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FBI finds similarities in Iraq bombs

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WASHINGTON (CNN) -- FBI forensic analysts have detected similarities in two bombs used recently in separate attacks in Baghdad -- at the Jordanian Embassy and the U.N. headquarters.

But the preliminary evidence, which centers on the bombs' chemical composition, does not necessarily point to a single organization or political force, FBI officials cautioned Thursday.

"There were similarities," said John Pistole, FBI assistant director for counterterrorism.

The bureau's highest-ranking counterterrorism official, Executive Assistant Director Larry Mefford, stressed the laboratory results so far do not indicate who may be to blame for the deadly blasts.

"It's just too early to tell," Mefford said, noting that investigators are not yet sure to what degree the materials are available in the region.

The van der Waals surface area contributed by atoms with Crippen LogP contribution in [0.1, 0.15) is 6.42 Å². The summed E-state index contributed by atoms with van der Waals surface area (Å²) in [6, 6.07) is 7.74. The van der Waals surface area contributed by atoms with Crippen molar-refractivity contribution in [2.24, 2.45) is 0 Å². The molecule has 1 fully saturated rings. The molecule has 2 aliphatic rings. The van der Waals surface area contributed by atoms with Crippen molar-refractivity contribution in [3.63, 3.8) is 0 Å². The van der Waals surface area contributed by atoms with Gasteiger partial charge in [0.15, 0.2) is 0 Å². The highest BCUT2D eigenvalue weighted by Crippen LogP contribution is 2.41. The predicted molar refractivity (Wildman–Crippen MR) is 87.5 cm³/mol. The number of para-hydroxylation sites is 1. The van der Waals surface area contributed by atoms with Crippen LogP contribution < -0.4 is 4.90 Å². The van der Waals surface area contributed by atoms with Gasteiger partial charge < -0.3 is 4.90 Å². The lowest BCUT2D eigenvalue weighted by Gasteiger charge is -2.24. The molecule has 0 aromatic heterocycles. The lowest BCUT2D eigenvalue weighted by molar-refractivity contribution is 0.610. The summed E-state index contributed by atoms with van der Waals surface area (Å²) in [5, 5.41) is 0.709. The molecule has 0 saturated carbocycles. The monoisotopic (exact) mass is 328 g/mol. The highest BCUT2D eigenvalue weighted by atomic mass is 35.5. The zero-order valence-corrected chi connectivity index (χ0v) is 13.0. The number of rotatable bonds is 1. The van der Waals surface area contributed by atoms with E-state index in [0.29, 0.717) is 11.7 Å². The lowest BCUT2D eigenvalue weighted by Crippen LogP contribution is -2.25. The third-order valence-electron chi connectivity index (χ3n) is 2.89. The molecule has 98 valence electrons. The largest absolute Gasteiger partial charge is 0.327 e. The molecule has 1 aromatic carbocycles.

FBI officials said laboratory results are not yet available for evidence from the scene of the most recent deadly bombing in Iraq, outside a mosque in Najaf.

Mefford said forensic specialists hope to gather and analyze evidence from the bombing scenes that would eventually provide U.S. prosecutors the option of putting those responsible on trial in the United States.

A Bush administration official said the preliminary assessment is that the Baghdad bombings consisted of a variety of military-grade munitions bundled together.

Each bomb has been more powerful than the previous, and all appear to be aimed at destabilizing Iraq.

The first was a car bombing at the Jordanian Embassy on August 7 that killed at least 10. (Full story) That was followed by a truck bombing of U.N. headquarters in Baghdad on August 19 that killed 23 people, including Sergio Vieira de Mello, a veteran U.N. official. (Full story)

At least 83 people, including leading Shiite Ayatollah Mohammad Baqir al-Hakim, were killed August 29 in a bombing outside the Imam Ali mosque in Najaf, burial site of the prophet Muhammad's son-in-law. (Full story)

"It doesn't take an expert to do this, but it has to be somebody with knowledge," said a Bush administration official.

Intelligence sources said Saddam Hussein's foreign intelligence services did have people with advanced weapons expertise.

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